One of the warmest springs on record continues to benefit Major League Baseball. Attendance at Major League Baseball games is usually lower prior to...

One of the warmest springs on record continues to benefit Major League Baseball.

Attendance at Major League Baseball games is usually lower prior to Memorial Day because kids are still in school and the weather is unpredictable, but the unseasonably warm temperatures nationwide have resulted in a boost at the gate for most teams. Via the Twitter account of its public relations department, MLB reported Monday, May 14 that attendance was up a robust 6.3 percent from the same number of games last year.

According to the schedules posted at MLB.com, just 10 games have been postponed due to poor weather this season. Only one park (Detroit’s Comerica Park) has been the site of two postponements (April 20 and April 30). There have been just two postponements this month (Chicago Cubs at Cincinnati May 1 and Texas at Baltimore May 9) and the 11-day stretch without a postponement entering the games of tonight, May 21, is a season-high.

Per figures from the National Climatic Data Center at the U.S. Department of Commerce, this April was the third-warmest April on record with a national average temperature of 55 degrees, 3.6 degrees higher than the average April temperature. In addition, the year-to-date temperature of 45.4 degrees is the highest on record.

Players and managers accustomed to raw, rainy and sometimes even snowy conditions in April and early May have noticed the warmer temperatures. “Maybe the biggest surprise is how good the weather’s been,” Yankees manager Joe Girardi said May 1. “We’ve been pretty fortunate, considering a lot of the things we went through last year and sometimes [in other years] with some of the cold days. I’ve been really pleased with the weather we’ve gotten to play in.”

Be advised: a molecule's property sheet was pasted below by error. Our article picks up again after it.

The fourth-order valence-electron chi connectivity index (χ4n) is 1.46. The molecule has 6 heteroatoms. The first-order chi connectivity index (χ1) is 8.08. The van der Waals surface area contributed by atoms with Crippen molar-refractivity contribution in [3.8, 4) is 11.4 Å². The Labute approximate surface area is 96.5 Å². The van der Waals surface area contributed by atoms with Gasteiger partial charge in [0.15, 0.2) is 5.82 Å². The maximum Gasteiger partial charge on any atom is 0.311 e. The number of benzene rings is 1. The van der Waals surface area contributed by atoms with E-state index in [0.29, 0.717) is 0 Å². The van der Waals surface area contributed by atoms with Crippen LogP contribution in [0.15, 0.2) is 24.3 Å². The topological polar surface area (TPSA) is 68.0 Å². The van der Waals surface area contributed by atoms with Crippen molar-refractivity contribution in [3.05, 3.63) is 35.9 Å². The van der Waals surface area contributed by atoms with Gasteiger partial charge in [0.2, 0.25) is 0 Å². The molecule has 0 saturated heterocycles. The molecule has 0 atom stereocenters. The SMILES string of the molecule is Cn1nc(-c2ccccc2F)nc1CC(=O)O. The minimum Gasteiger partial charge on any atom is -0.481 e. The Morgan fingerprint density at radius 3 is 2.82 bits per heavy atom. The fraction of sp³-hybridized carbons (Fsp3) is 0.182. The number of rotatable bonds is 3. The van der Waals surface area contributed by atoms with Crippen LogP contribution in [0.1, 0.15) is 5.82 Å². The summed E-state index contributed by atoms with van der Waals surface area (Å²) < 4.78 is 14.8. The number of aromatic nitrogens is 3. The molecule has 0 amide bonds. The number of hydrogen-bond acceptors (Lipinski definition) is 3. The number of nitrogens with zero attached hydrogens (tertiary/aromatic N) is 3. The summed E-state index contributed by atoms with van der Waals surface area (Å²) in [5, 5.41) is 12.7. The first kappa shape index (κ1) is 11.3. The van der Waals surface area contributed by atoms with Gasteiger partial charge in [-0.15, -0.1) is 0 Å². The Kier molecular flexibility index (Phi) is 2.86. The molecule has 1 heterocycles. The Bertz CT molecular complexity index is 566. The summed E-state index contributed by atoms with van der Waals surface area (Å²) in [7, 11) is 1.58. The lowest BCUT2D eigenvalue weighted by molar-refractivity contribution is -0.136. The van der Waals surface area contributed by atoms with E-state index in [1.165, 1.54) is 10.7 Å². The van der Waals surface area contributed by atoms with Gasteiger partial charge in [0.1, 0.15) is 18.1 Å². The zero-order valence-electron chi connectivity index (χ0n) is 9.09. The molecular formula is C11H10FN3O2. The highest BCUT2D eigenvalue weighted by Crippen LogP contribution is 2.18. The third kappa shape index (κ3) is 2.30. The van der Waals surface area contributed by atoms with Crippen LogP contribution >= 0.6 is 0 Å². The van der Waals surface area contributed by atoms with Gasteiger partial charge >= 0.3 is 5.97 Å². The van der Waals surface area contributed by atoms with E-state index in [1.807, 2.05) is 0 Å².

In addition to the nice weather, MLB has also been helped by the Miami Marlins opening a new park, the continued success of the Texas Rangers and the revival of the Los Angeles Dodgers.

The Marlins have played to an average crowd of 29,809 in 16 home dates at Marlins Park, an increase of more than 11,000 from last year’s average of 18,773 at Sun Life Stadium.

The Rangers, who have won the American League pennant the last two years and came within a strike of winning the World Series last season, lead the AL in overall attendance (869,393) and have played to 13 crowds of at least 45,000 at 20 home games at the 48,194-seat The Ballpark in Arlington.

The Dodgers are annually one of the biggest draws in the National League, but as the Frank McCourt divorce saga dragged on last year, the Dodgers’ average attendance dropped by more than 7,000 (from 43,979 in 2010 to 36,236) per game. But thanks to an ownership change (the Dodgers were sold just prior to the season by a group headed by Lakers icon Magic Johnson) and a baseball-best 28-13 start (including a 19-4 mark at home), the Dodgers are playing to an average crowd of 39,119. (All attendance figures from Baseball-Reference.com)